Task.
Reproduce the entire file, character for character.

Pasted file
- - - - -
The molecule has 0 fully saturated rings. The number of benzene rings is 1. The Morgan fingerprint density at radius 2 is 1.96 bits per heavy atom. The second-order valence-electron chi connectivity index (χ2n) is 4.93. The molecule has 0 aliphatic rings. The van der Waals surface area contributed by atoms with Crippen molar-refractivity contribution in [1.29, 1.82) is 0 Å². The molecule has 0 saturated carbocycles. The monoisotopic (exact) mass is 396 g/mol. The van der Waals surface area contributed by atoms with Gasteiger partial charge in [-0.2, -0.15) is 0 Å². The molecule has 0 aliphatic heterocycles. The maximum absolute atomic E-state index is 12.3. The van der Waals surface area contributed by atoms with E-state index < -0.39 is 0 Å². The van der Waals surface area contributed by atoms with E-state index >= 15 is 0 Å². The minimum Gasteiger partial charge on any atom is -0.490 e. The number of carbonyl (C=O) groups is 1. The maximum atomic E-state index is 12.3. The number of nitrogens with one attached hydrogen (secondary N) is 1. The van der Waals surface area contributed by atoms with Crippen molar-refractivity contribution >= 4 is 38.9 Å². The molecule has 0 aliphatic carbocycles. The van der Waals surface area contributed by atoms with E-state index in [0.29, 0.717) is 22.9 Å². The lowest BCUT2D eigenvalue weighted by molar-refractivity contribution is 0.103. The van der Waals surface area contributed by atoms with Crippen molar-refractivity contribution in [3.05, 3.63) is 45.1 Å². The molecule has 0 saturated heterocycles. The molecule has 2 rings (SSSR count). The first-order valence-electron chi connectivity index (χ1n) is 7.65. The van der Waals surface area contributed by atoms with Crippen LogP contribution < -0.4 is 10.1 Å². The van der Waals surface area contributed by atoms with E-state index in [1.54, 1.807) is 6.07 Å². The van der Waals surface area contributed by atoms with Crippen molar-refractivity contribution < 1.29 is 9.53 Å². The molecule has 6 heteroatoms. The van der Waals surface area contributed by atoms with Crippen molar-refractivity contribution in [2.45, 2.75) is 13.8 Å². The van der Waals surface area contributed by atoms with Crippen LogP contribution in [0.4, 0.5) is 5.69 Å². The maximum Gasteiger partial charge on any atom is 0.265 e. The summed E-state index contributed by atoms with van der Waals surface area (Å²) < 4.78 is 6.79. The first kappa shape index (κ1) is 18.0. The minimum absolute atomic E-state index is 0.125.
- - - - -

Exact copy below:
The molecule has 0 fully saturated rings. The number of benzene rings is 1. The Morgan fingerprint density at radius 2 is 1.96 bits per heavy atom. The second-order valence-electron chi connectivity index (χ2n) is 4.93. The molecule has 0 aliphatic rings. The van der Waals surface area contributed by atoms with Crippen molar-refractivity contribution in [1.29, 1.82) is 0 Å². The molecule has 0 saturated carbocycles. The monoisotopic (exact) mass is 396 g/mol. The van der Waals surface area contributed by atoms with Gasteiger partial charge in [-0.2, -0.15) is 0 Å². The molecule has 0 aliphatic heterocycles. The maximum absolute atomic E-state index is 12.3. The van der Waals surface area contributed by atoms with E-state index < -0.39 is 0 Å². The van der Waals surface area contributed by atoms with E-state index >= 15 is 0 Å². The minimum Gasteiger partial charge on any atom is -0.490 e. The number of carbonyl (C=O) groups is 1. The maximum atomic E-state index is 12.3. The number of nitrogens with one attached hydrogen (secondary N) is 1. The van der Waals surface area contributed by atoms with Crippen molar-refractivity contribution >= 4 is 38.9 Å². The molecule has 0 aliphatic carbocycles. The van der Waals surface area contributed by atoms with E-state index in [0.29, 0.717) is 22.9 Å². The lowest BCUT2D eigenvalue weighted by molar-refractivity contribution is 0.103. The van der Waals surface area contributed by atoms with Crippen molar-refractivity contribution in [3.05, 3.63) is 45.1 Å². The molecule has 0 saturated heterocycles. The molecule has 2 rings (SSSR count). The first-order valence-electron chi connectivity index (χ1n) is 7.65. The van der Waals surface area contributed by atoms with Crippen LogP contribution < -0.4 is 10.1 Å². The van der Waals surface area contributed by atoms with E-state index in [1.54, 1.807) is 6.07 Å². The van der Waals surface area contributed by atoms with Crippen molar-refractivity contribution < 1.29 is 9.53 Å². The molecule has 6 heteroatoms. The van der Waals surface area contributed by atoms with Crippen molar-refractivity contribution in [2.45, 2.75) is 13.8 Å². The van der Waals surface area contributed by atoms with Crippen LogP contribution in [0.4, 0.5) is 5.69 Å². The maximum Gasteiger partial charge on any atom is 0.265 e. The summed E-state index contributed by atoms with van der Waals surface area (Å²) < 4.78 is 6.79. The first kappa shape index (κ1) is 18.0. The minimum absolute atomic E-state index is 0.125.